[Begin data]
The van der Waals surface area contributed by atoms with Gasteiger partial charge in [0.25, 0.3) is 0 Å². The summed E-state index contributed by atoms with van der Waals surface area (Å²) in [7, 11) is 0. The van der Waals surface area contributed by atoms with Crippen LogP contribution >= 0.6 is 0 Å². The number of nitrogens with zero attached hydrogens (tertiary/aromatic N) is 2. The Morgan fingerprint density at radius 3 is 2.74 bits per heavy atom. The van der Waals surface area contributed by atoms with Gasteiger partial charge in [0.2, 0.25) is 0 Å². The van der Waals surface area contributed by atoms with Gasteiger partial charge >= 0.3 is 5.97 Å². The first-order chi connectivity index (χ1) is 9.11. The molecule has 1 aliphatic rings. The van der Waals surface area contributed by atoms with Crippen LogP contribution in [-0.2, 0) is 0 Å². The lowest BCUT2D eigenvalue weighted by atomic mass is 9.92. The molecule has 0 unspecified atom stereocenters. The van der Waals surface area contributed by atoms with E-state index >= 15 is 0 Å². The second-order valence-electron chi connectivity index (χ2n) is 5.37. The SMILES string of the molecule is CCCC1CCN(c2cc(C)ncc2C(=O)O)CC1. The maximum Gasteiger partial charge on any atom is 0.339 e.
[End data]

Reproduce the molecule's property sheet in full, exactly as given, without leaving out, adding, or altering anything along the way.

The van der Waals surface area contributed by atoms with Gasteiger partial charge in [0.25, 0.3) is 0 Å². The summed E-state index contributed by atoms with van der Waals surface area (Å²) in [7, 11) is 0. The van der Waals surface area contributed by atoms with Crippen LogP contribution >= 0.6 is 0 Å². The number of nitrogens with zero attached hydrogens (tertiary/aromatic N) is 2. The Morgan fingerprint density at radius 3 is 2.74 bits per heavy atom. The van der Waals surface area contributed by atoms with Gasteiger partial charge in [0.2, 0.25) is 0 Å². The van der Waals surface area contributed by atoms with Gasteiger partial charge >= 0.3 is 5.97 Å². The first-order chi connectivity index (χ1) is 9.11. The molecule has 1 aliphatic rings. The van der Waals surface area contributed by atoms with Crippen LogP contribution in [-0.2, 0) is 0 Å². The lowest BCUT2D eigenvalue weighted by atomic mass is 9.92. The molecule has 0 unspecified atom stereocenters. The van der Waals surface area contributed by atoms with E-state index >= 15 is 0 Å². The second-order valence-electron chi connectivity index (χ2n) is 5.37. The SMILES string of the molecule is CCCC1CCN(c2cc(C)ncc2C(=O)O)CC1. The maximum Gasteiger partial charge on any atom is 0.339 e.